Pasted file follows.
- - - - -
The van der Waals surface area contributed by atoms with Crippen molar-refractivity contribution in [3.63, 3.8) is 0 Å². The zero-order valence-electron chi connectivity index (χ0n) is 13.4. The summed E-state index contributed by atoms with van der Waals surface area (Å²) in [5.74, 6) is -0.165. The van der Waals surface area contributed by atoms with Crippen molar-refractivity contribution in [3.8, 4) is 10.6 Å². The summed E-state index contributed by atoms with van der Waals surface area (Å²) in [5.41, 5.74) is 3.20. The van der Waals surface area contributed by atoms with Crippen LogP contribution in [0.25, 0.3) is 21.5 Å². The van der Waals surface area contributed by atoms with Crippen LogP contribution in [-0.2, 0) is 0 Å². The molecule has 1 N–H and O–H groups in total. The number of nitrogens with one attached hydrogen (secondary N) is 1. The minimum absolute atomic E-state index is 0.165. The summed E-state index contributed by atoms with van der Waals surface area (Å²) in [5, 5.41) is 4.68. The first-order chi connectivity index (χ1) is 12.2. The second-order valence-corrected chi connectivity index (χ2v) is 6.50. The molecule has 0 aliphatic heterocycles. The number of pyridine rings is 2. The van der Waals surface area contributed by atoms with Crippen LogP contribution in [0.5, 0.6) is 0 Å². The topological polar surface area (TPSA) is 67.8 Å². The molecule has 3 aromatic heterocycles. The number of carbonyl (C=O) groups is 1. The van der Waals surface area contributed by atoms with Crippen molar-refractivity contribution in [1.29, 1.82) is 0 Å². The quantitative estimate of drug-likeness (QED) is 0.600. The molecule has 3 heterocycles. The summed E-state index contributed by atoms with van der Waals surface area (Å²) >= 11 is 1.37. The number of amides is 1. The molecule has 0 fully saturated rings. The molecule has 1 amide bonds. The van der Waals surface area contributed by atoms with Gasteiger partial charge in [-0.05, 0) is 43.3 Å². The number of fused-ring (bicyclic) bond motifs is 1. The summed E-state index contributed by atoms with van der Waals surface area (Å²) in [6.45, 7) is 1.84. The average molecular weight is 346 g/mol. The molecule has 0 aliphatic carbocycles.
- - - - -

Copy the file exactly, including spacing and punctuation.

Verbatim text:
The van der Waals surface area contributed by atoms with Crippen molar-refractivity contribution in [3.63, 3.8) is 0 Å². The zero-order valence-electron chi connectivity index (χ0n) is 13.4. The summed E-state index contributed by atoms with van der Waals surface area (Å²) in [5.74, 6) is -0.165. The van der Waals surface area contributed by atoms with Crippen molar-refractivity contribution in [3.8, 4) is 10.6 Å². The summed E-state index contributed by atoms with van der Waals surface area (Å²) in [5.41, 5.74) is 3.20. The van der Waals surface area contributed by atoms with Crippen LogP contribution in [0.25, 0.3) is 21.5 Å². The van der Waals surface area contributed by atoms with Crippen LogP contribution in [-0.2, 0) is 0 Å². The molecule has 1 N–H and O–H groups in total. The number of nitrogens with one attached hydrogen (secondary N) is 1. The minimum absolute atomic E-state index is 0.165. The summed E-state index contributed by atoms with van der Waals surface area (Å²) in [5, 5.41) is 4.68. The first-order chi connectivity index (χ1) is 12.2. The second-order valence-corrected chi connectivity index (χ2v) is 6.50. The molecule has 0 aliphatic heterocycles. The number of pyridine rings is 2. The van der Waals surface area contributed by atoms with Crippen LogP contribution in [0.5, 0.6) is 0 Å². The topological polar surface area (TPSA) is 67.8 Å². The molecule has 3 aromatic heterocycles. The number of carbonyl (C=O) groups is 1. The van der Waals surface area contributed by atoms with Crippen molar-refractivity contribution in [1.29, 1.82) is 0 Å². The quantitative estimate of drug-likeness (QED) is 0.600. The molecule has 3 heterocycles. The summed E-state index contributed by atoms with van der Waals surface area (Å²) >= 11 is 1.37. The number of amides is 1. The molecule has 0 fully saturated rings. The molecule has 1 amide bonds. The van der Waals surface area contributed by atoms with Gasteiger partial charge in [-0.05, 0) is 43.3 Å². The number of fused-ring (bicyclic) bond motifs is 1. The summed E-state index contributed by atoms with van der Waals surface area (Å²) in [6.45, 7) is 1.84. The average molecular weight is 346 g/mol. The molecule has 0 aliphatic carbocycles.